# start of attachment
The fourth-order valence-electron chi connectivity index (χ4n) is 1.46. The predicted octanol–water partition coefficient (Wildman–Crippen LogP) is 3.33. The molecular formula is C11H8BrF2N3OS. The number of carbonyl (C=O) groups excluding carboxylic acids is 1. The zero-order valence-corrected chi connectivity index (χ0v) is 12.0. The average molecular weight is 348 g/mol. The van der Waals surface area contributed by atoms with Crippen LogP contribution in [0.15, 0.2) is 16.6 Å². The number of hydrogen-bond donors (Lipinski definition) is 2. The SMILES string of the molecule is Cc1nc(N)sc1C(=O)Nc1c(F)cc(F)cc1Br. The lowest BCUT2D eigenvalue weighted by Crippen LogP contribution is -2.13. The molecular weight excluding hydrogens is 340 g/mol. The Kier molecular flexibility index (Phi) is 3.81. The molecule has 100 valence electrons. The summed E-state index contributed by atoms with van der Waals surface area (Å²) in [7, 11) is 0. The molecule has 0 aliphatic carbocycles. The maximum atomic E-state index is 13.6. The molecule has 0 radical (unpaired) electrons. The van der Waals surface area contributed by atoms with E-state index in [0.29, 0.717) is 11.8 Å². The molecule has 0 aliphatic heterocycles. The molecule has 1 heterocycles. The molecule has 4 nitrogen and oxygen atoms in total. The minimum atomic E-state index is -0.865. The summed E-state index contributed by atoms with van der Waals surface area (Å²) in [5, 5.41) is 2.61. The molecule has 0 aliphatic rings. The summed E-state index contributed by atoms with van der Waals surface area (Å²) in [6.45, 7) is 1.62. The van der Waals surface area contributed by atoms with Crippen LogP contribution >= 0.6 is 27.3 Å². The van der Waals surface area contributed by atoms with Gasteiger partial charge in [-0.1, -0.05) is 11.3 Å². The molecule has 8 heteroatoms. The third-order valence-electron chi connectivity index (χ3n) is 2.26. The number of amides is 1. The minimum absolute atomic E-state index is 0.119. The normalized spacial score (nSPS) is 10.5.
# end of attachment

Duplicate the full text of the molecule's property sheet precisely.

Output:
The fourth-order valence-electron chi connectivity index (χ4n) is 1.46. The predicted octanol–water partition coefficient (Wildman–Crippen LogP) is 3.33. The molecular formula is C11H8BrF2N3OS. The number of carbonyl (C=O) groups excluding carboxylic acids is 1. The zero-order valence-corrected chi connectivity index (χ0v) is 12.0. The average molecular weight is 348 g/mol. The van der Waals surface area contributed by atoms with Crippen LogP contribution in [0.15, 0.2) is 16.6 Å². The number of hydrogen-bond donors (Lipinski definition) is 2. The SMILES string of the molecule is Cc1nc(N)sc1C(=O)Nc1c(F)cc(F)cc1Br. The lowest BCUT2D eigenvalue weighted by Crippen LogP contribution is -2.13. The molecular weight excluding hydrogens is 340 g/mol. The Kier molecular flexibility index (Phi) is 3.81. The molecule has 100 valence electrons. The summed E-state index contributed by atoms with van der Waals surface area (Å²) in [7, 11) is 0. The molecule has 0 aliphatic carbocycles. The maximum atomic E-state index is 13.6. The molecule has 0 radical (unpaired) electrons. The van der Waals surface area contributed by atoms with E-state index in [0.29, 0.717) is 11.8 Å². The molecule has 0 aliphatic heterocycles. The molecule has 1 heterocycles. The molecule has 4 nitrogen and oxygen atoms in total. The minimum atomic E-state index is -0.865. The summed E-state index contributed by atoms with van der Waals surface area (Å²) in [5, 5.41) is 2.61. The molecule has 0 aliphatic rings. The summed E-state index contributed by atoms with van der Waals surface area (Å²) in [6.45, 7) is 1.62. The van der Waals surface area contributed by atoms with Crippen LogP contribution >= 0.6 is 27.3 Å². The van der Waals surface area contributed by atoms with Gasteiger partial charge in [-0.1, -0.05) is 11.3 Å². The molecule has 8 heteroatoms. The third-order valence-electron chi connectivity index (χ3n) is 2.26. The number of amides is 1. The minimum absolute atomic E-state index is 0.119. The normalized spacial score (nSPS) is 10.5.